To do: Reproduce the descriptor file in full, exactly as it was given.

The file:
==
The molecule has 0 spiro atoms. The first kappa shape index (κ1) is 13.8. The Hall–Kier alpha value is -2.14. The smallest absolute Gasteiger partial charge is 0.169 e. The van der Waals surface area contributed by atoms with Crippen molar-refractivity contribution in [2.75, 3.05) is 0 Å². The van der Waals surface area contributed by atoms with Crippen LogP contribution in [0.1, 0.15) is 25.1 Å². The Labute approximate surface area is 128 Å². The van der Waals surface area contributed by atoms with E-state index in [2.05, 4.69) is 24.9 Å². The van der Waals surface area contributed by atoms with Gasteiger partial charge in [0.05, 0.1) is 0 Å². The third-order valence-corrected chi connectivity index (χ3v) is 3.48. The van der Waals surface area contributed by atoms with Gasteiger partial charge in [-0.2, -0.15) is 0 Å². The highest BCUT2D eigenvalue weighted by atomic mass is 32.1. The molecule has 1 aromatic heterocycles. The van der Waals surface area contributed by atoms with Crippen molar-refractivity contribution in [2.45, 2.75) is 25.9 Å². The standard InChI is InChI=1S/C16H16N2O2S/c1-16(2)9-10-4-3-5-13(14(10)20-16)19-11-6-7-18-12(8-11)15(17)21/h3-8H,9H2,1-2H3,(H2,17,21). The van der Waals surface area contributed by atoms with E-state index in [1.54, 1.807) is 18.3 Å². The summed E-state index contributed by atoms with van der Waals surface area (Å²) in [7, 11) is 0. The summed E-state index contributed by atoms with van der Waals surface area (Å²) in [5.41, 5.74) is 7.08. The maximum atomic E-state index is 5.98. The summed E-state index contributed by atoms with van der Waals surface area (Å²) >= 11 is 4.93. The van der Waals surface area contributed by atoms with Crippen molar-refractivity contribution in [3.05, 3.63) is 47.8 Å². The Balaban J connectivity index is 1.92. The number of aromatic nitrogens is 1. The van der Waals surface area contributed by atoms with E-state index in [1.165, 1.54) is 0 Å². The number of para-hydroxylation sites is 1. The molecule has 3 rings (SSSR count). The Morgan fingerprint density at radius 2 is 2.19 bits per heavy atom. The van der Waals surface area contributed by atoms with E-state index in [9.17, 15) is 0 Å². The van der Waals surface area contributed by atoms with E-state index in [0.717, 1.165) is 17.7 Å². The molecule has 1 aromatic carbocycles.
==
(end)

The molecule has 0 spiro atoms. The first kappa shape index (κ1) is 13.8. The Hall–Kier alpha value is -2.14. The smallest absolute Gasteiger partial charge is 0.169 e. The van der Waals surface area contributed by atoms with Crippen molar-refractivity contribution in [2.75, 3.05) is 0 Å². The van der Waals surface area contributed by atoms with Crippen LogP contribution in [0.1, 0.15) is 25.1 Å². The Labute approximate surface area is 128 Å². The van der Waals surface area contributed by atoms with E-state index in [2.05, 4.69) is 24.9 Å². The van der Waals surface area contributed by atoms with Gasteiger partial charge in [0.05, 0.1) is 0 Å². The third-order valence-corrected chi connectivity index (χ3v) is 3.48. The van der Waals surface area contributed by atoms with Gasteiger partial charge in [-0.2, -0.15) is 0 Å². The highest BCUT2D eigenvalue weighted by atomic mass is 32.1. The molecule has 1 aromatic heterocycles. The van der Waals surface area contributed by atoms with Crippen molar-refractivity contribution in [2.45, 2.75) is 25.9 Å². The standard InChI is InChI=1S/C16H16N2O2S/c1-16(2)9-10-4-3-5-13(14(10)20-16)19-11-6-7-18-12(8-11)15(17)21/h3-8H,9H2,1-2H3,(H2,17,21). The van der Waals surface area contributed by atoms with E-state index in [1.54, 1.807) is 18.3 Å². The summed E-state index contributed by atoms with van der Waals surface area (Å²) in [7, 11) is 0. The summed E-state index contributed by atoms with van der Waals surface area (Å²) in [5.41, 5.74) is 7.08. The maximum atomic E-state index is 5.98. The summed E-state index contributed by atoms with van der Waals surface area (Å²) >= 11 is 4.93. The van der Waals surface area contributed by atoms with Crippen molar-refractivity contribution in [3.05, 3.63) is 47.8 Å². The Balaban J connectivity index is 1.92. The number of aromatic nitrogens is 1. The van der Waals surface area contributed by atoms with E-state index in [1.165, 1.54) is 0 Å². The number of para-hydroxylation sites is 1. The molecule has 3 rings (SSSR count). The Morgan fingerprint density at radius 2 is 2.19 bits per heavy atom. The van der Waals surface area contributed by atoms with E-state index in [9.17, 15) is 0 Å². The van der Waals surface area contributed by atoms with E-state index in [0.717, 1.165) is 17.7 Å². The molecule has 1 aromatic carbocycles.